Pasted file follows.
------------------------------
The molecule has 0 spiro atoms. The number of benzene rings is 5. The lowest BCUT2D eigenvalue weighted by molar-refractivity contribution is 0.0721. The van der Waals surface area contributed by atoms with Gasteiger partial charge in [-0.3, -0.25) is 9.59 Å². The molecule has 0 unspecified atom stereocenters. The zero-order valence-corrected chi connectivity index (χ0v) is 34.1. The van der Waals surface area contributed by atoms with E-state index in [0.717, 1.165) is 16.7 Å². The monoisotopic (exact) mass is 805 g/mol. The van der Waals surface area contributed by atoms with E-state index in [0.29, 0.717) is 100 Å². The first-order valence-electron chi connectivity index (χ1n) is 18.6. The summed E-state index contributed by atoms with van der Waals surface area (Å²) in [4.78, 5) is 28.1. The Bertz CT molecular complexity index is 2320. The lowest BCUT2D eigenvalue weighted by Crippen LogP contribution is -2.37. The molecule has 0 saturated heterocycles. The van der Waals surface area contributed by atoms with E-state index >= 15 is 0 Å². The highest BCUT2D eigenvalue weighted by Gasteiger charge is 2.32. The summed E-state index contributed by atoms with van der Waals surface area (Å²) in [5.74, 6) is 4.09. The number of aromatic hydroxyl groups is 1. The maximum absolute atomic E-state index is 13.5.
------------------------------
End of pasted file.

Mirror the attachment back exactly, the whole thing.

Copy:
The molecule has 0 spiro atoms. The number of benzene rings is 5. The lowest BCUT2D eigenvalue weighted by molar-refractivity contribution is 0.0721. The van der Waals surface area contributed by atoms with Gasteiger partial charge in [-0.3, -0.25) is 9.59 Å². The molecule has 0 unspecified atom stereocenters. The zero-order valence-corrected chi connectivity index (χ0v) is 34.1. The van der Waals surface area contributed by atoms with E-state index in [0.717, 1.165) is 16.7 Å². The monoisotopic (exact) mass is 805 g/mol. The van der Waals surface area contributed by atoms with E-state index in [0.29, 0.717) is 100 Å². The first-order valence-electron chi connectivity index (χ1n) is 18.6. The summed E-state index contributed by atoms with van der Waals surface area (Å²) in [4.78, 5) is 28.1. The Bertz CT molecular complexity index is 2320. The lowest BCUT2D eigenvalue weighted by Crippen LogP contribution is -2.37. The molecule has 0 saturated heterocycles. The van der Waals surface area contributed by atoms with E-state index >= 15 is 0 Å². The highest BCUT2D eigenvalue weighted by Gasteiger charge is 2.32. The summed E-state index contributed by atoms with van der Waals surface area (Å²) in [5.74, 6) is 4.09. The number of aromatic hydroxyl groups is 1. The maximum absolute atomic E-state index is 13.5.